Saturday, October 24, 2015
One Of Hollywood's Great Stars Passes Away
You may remember her as the mom in the unforgettable Miracle on 34th Street -- a Christmas classic still treasured today.
Or maybe you recall her opposite John Wayne in The Quiet Man.
Maybe you recall her from The Parent Trap or How Green Was My Valley or Rio Grande or her final feature film, Only The Lonely.
With her titian red hair and her peaches-and-cream complexion she was known as "the queen of Technicolor."
Yes, she was Maureen O'Hara, the Irish-born colleen who won the hearts of countless Americans on the big screen. Maureen O'Hara has died quietly in her sleep at the age of 95, her family says.
"It is with a sad heart that we share the news that Maureen O'Hara passed away today in her sleep of natural causes," her family said in a statement.
She died in her Boise, Idaho, home, the family said.
"Maureen was our loving mother, grandmother, great-grandmother and friend. She passed peacefully surrounded by her loving family as they celebrated her life listening to music from her favorite movie, The Quiet Man," the family added.
Born Maureen FitzSimons, on August 17, 1920, in Ranelagh, Ireland. The second oldest of six children, Maureen was raised in a close-knit Irish Catholic family. It's been said that she displayed a penchant for dramatics at an early and in fact staged presentations for her family. In school she was reportedly active in singing and dancing.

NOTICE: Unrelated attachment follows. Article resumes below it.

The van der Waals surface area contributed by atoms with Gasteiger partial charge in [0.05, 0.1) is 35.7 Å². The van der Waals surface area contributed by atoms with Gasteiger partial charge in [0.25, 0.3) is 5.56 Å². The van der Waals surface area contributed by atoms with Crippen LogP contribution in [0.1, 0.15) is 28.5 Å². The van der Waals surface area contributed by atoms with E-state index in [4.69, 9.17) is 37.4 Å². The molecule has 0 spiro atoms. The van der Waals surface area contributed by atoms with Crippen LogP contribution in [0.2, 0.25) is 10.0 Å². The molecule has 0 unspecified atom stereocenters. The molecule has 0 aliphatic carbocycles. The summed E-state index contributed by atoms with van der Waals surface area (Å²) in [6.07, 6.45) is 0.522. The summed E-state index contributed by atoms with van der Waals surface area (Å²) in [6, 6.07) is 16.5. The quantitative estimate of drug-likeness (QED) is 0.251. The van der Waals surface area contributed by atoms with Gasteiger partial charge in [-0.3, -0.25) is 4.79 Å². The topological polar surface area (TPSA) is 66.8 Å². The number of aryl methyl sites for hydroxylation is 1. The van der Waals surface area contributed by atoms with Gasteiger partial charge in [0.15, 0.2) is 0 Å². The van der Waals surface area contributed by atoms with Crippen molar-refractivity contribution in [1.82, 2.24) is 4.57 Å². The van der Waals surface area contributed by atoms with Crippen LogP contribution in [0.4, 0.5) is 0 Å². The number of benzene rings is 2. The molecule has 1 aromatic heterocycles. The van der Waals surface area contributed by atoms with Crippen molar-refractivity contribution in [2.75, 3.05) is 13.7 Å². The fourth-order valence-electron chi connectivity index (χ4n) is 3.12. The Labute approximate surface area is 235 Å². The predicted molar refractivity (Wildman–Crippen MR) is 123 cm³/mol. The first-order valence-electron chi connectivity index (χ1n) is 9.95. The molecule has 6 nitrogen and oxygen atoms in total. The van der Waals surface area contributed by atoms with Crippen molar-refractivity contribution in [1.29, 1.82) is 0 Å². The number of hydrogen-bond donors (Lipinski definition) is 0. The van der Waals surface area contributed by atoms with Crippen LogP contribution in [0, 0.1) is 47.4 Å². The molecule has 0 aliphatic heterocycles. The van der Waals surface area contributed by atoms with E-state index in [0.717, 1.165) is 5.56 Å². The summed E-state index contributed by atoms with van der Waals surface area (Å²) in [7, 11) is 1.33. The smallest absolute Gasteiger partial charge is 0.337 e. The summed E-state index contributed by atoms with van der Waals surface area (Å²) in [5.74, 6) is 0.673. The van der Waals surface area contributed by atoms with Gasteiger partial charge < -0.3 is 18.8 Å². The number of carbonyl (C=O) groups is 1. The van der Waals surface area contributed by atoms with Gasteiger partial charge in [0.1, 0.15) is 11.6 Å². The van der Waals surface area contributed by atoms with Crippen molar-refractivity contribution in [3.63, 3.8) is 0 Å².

While still in her early teens, Maureen enrolled at Dublin's prestigious Abbey Theatre School, where she studied drama and music. After graduation in 1937, she was offered a lead role with the Abbey Players, but instead she decided to try her hand at film acting. That was a solid move as she was clearly onto something.
She then moved to London, where she caught the eye of Oscar-winning star and producer Charles Laughton. He convincing Maureen to change her last name to O'Hara and then helped launch her career by recommending her for the role of the orphaned Mary Yelland in Alfred Hitchcock's British-made film Jamaica Inn (1939). Although the film met with lackluster reviews, O'Hara was noted for her convincing performance.
The rest, as they say is Hollywood history.
Maureen O'Hara became one of the most bankable and beloved stars in tinseltown, a place where she was never truly at home. She treasured (and held onto) her small-town values and her faith.
Farewell to one of the last of the greats from Hollywood's Golden Age - Maureen O'Hara!